In response to the challenge of limited biological data, habitat mapping can be used to greatly increase the value of limited in situ data for marine conservation, by inferring associations between ground-truthed sample data, remotely sensed geophysical data (e.g. topography; surficial geology), and physical environmental data (e.g. oceanography). In this way, in the absence of sufficient biological data, geophysical and biophysical attributes such as depth, substrate type, and geomorphology can act as useful surrogates for biological communities or assemblages13. Analysis of the interaction between physical and biological variables helps create a more comprehensive spatial and temporal understanding of how biodiversity is structured across a region, and can help constrain the bio-physical processes driving this structuring. Furthermore remotely sensed data are typically orders of magnitude faster and cheaper to collect per unit area than ground-truthed sample data14.
Marine landscape mapping is a form of top-down habitat mapping that delineates and describes the marine environment on the basis of physical characteristics. Biological data are then used to ground-truth the map to test how effective proxy habitat classification is for modelling biological distributions. Marine landscape mapping is often adopted as a broad-scale approach to habitat classification15,16, but is a technique with application across spatial scales17,18,19. Through this approach, different geomorphic features such as canyons, pinnacles, rocky ridges and muddy basins can be mapped, either for their own intrinsic conservation value20, or for use as proxies of particular types of benthic habitats21. This makes it a technique with potential application for assessing risk to benthic communities and in the proposing of MPAs designations.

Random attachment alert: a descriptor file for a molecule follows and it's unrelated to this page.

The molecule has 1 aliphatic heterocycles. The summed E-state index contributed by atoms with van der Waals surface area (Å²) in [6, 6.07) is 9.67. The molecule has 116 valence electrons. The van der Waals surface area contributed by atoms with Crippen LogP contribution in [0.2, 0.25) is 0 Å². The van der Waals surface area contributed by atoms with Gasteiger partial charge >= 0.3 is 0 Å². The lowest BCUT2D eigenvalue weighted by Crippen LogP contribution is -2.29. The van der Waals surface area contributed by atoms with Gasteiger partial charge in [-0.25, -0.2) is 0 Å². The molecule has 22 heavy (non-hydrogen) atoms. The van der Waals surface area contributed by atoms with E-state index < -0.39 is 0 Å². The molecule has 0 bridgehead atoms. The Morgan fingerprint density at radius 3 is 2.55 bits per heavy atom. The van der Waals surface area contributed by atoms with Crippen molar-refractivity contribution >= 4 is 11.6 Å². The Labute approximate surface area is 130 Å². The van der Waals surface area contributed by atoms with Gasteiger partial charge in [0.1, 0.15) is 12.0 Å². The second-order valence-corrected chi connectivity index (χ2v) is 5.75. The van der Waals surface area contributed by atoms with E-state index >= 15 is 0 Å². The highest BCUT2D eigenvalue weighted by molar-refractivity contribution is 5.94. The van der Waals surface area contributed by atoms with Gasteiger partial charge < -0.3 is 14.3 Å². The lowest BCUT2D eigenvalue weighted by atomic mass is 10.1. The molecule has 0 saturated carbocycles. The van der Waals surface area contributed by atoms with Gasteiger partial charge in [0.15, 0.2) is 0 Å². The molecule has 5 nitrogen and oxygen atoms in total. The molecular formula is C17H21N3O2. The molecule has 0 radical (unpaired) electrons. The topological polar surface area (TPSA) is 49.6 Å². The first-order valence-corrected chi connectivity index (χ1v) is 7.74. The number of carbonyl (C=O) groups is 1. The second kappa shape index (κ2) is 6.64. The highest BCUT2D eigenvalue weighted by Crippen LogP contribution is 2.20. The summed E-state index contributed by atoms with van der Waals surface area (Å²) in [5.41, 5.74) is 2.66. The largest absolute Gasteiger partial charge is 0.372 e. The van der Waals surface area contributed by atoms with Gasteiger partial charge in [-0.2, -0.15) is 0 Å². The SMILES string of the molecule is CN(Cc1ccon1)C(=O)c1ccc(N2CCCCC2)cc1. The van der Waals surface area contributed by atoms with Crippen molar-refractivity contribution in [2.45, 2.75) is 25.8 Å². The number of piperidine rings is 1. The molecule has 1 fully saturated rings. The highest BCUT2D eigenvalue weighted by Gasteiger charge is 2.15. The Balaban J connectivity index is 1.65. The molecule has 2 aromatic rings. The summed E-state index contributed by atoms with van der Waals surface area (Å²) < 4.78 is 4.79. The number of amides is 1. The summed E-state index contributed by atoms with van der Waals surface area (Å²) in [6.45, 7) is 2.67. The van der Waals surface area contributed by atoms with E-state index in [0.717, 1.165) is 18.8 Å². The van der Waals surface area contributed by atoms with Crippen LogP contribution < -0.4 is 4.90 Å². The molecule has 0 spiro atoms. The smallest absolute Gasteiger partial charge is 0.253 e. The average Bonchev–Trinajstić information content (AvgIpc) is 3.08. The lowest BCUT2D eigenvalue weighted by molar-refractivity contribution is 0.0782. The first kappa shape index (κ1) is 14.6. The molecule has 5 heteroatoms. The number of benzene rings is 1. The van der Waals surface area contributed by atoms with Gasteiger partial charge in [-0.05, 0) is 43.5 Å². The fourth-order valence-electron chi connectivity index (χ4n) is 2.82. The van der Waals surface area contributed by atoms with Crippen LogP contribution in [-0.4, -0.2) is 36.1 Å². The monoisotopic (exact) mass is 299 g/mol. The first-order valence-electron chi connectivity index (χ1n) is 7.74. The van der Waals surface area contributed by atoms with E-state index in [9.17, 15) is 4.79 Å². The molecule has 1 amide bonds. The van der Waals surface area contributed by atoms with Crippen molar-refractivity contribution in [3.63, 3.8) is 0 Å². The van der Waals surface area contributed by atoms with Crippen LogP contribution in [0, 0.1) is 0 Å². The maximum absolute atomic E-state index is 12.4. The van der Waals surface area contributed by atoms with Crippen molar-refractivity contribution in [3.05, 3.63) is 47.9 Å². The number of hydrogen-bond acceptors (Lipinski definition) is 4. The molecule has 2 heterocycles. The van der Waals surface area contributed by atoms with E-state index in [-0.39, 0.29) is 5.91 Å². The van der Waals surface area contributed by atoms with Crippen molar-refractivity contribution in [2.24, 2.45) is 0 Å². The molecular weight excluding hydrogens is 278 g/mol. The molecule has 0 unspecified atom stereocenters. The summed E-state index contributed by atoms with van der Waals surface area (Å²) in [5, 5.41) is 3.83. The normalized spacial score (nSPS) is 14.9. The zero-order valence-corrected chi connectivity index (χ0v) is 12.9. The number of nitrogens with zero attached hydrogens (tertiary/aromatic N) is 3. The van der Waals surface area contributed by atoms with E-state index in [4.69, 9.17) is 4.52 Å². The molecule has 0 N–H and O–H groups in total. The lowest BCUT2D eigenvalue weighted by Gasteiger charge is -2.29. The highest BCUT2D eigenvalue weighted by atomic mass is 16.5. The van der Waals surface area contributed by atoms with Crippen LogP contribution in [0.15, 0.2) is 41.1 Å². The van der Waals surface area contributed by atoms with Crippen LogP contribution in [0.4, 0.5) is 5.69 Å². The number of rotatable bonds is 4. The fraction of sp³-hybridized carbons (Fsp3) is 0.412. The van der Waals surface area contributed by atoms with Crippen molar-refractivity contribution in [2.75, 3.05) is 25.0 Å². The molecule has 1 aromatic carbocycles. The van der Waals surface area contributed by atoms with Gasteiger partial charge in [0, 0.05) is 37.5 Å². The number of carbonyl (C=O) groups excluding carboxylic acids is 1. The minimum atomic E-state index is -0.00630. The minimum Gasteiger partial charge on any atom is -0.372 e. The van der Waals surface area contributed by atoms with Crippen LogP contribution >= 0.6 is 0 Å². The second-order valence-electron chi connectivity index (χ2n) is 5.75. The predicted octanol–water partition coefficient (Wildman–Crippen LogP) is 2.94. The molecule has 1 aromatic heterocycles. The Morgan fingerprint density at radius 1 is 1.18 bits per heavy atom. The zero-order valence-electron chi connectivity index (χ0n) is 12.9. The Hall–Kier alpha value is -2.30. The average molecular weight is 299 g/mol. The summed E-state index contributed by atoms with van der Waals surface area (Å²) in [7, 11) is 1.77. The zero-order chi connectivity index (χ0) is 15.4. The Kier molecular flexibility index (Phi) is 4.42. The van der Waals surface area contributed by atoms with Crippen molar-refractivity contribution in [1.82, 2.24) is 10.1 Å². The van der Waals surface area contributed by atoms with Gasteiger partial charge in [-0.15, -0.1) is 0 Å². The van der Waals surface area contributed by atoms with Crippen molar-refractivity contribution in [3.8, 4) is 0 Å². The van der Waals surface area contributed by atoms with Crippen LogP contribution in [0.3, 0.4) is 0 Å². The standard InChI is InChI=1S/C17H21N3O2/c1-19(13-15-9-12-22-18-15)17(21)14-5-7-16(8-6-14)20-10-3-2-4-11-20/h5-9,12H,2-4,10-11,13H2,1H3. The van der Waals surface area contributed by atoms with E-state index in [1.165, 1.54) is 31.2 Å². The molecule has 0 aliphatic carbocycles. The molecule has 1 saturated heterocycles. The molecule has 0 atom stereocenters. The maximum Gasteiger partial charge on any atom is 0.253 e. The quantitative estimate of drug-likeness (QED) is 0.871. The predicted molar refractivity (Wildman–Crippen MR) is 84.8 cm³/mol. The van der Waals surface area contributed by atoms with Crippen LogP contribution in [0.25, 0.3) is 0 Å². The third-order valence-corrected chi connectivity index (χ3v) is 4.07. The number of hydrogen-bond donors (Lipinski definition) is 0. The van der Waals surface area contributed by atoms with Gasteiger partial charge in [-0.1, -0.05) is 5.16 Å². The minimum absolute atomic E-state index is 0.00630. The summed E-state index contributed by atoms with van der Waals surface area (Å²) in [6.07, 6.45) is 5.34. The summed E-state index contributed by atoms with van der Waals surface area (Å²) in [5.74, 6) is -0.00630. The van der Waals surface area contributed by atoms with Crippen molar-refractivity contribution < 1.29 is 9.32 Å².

The waters surrounding the sub-Antarctic island of South Georgia are one of the largest recently designated MPAs, and include one of the largest and most isolated continental shelf areas in the Southern Ocean. A combination of early separation from a continental land mass, a large shelf area, a high degree of geographic isolation, and the proximity of nutrient-rich currents have led to the evolution of a biologically rich and distinct island22. In 2012 the region (including the South Sandwich Islands archipelago to the south-east) was designated an IUCN category IV marine protected area, covering a total area of over one million km2,23.
The regional waters around South Georgia represent a particularly good model system in which to develop, test, and implement a landscape mapping protocol. The region is one of a number of recent additions to the list of extremely large-scale MPAs. There has been no concerted effort (expeditions to the region) with the specific purpose of mapping physical habitats or biotopes. As such, all data from the region are (from a habitat mapping perspective) based on opportunistic historical data collection. This is important in developing a protocol that has transferability to other marine systems, as the suite of data available at South Georgia is comparable with most other potential large-scale MPA sites. The existence of a number of comprehensive datasets including seabed geophysical data; modelled oceanographic data, sediment data, and an extensive biological dataset provides an ideal opportunity for interdisciplinary habitat mapping. In addition to being a good location to test landscape mapping models, it is also an internationally important site to understand and conserve because of its speciose and unique benthic fauna, commercially important fisheries and the presence of a globally important population of higher predators12,22.
The aim of this study is to develop a fully automated and objective marine landscape mapping protocol that adopts a hierarchically nested clustering approach to classify physical habitat types across spatial scales. This protocol should be robust, repeatable and have universal application for other proposed or established marine protected areas. It should also enable assessment of the ecological relevance of physical habitat classifications, their application as proxies for benthic biological structuring, and as such the application of the landscape mapping protocol for informing marine spatial planning.